Kutai National Park is home to tarantulas, thieving monkeys, leaches, machete wielding park rangers and of course, the amazing orangutans. We ventured into Kutai National Park because we were looking for wild orangutans. We saw orangutans in the Sepilok Orang Utan Sanctuary and we were even surprised by an orangutan standing one meter away from us. However we wanted to see these orange monsters in their quickly disappearing natural habitat. In Malaysian Borneo I was sad to see the amount of palm oil plantations. Along the road in Sabah, there is very little actual jungle. Palm oil plantations, deforestation and hunting pose the biggest threat to Bornean orangutan. The threats are all very real and you will see them first hand if you venture out to Borneo. While we were in Kutai there wasn’t a moment during daylight when I didn’t hear chainsaws. Park rangers have to constantly monitor that loggers do not over step the park’s boundary, which happens more and more frequently. Fun fact, the rate of deforestation in Indonesia is currently the highest in the world.
We spent 2.5 days at the National Park searching for them. We were very lucky to find four an hour after we arrived at the park. It was a mother with a really tiny baby and two other females nearby. A mother and her baby stay together for two years. An orangutan can have up to three offspring in their lifetime.
Our second day at Kutai National Park proved to be fruitless. We saw fresh orangutan poop, we smelled them but we could not find them. The only orangutan we found, was an hairy orange tree. My shoes were also attacked by two leaches. The leaches in the rainforest will get through the material in your shoe to suck on your delicious toes.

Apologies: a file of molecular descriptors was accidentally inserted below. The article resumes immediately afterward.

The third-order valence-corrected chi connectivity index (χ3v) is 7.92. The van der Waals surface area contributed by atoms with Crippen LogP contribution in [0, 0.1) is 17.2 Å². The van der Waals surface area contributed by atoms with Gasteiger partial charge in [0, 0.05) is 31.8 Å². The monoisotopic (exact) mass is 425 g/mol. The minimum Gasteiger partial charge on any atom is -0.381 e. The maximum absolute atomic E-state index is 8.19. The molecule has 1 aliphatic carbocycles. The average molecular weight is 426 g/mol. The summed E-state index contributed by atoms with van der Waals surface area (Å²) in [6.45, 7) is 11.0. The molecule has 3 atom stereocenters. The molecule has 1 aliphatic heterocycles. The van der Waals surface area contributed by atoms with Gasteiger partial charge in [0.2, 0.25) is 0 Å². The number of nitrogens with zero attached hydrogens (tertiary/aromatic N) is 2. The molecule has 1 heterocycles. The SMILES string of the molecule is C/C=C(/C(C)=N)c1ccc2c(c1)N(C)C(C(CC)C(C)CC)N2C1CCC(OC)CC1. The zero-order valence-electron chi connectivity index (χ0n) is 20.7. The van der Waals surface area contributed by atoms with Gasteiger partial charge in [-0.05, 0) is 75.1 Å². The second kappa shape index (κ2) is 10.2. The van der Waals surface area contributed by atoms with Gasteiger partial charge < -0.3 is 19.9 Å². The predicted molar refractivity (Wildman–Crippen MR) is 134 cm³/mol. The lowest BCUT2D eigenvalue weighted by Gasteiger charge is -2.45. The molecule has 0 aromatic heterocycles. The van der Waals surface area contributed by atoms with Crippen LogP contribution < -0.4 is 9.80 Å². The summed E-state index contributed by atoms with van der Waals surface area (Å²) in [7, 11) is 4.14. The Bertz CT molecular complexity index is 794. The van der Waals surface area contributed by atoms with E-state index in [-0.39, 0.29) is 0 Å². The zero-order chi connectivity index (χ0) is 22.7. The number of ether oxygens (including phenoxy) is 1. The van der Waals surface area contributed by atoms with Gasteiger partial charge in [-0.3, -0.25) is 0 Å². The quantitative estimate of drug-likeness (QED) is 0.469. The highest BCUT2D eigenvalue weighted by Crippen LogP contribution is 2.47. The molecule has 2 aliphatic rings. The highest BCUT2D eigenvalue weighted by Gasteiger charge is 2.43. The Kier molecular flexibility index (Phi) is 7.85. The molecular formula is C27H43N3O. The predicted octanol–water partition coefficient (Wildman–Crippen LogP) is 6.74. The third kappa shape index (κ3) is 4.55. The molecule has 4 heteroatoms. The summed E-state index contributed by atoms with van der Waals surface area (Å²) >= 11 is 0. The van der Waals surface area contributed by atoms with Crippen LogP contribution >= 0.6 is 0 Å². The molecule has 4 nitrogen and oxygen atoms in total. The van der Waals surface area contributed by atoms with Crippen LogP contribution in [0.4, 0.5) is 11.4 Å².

While we stayed at Kutai National Park we slept at the park rangers hut. That hut is infested with rats in the walls, whom you will hear scrambling at night. It got so hot in our room that Jonathan left the door open on our last night. I heard really loud scrambling in the wall right beside me and I turned to investigated. I turned on the flashlight and saw an animal. “ARGHGHGHG! A FUCKING RAT!”, my brain screamed. No, it was the park ranger’s cat who was actually in heat. Her cat curiosity was stronger and she was also curious about the rats in the wall. The loyal, horny cat sat beside me for two hours staring at the wall.
The day we were set to leave Kutai National Park we found five orangutans! All the excitement of seeing orangutans after a day dry spell made everyone leave camp to gawk. Bad idea! As we were coming back, two macaques on lookout duty cried bloody murder and ran for their lives. Our camp was invaded by an army of monkeys! They ate everything, even the wet teabags. Things they couldn’t eat they just destroyed because they are assholes. Our stuff was fine, however it was really funny watching the park ranger freak out while investigating the mess the macaques left behind. Now I knew that the park rangers not only had to worry about illegal loggers, but also about monkeys who at a moments notice will raid your hut.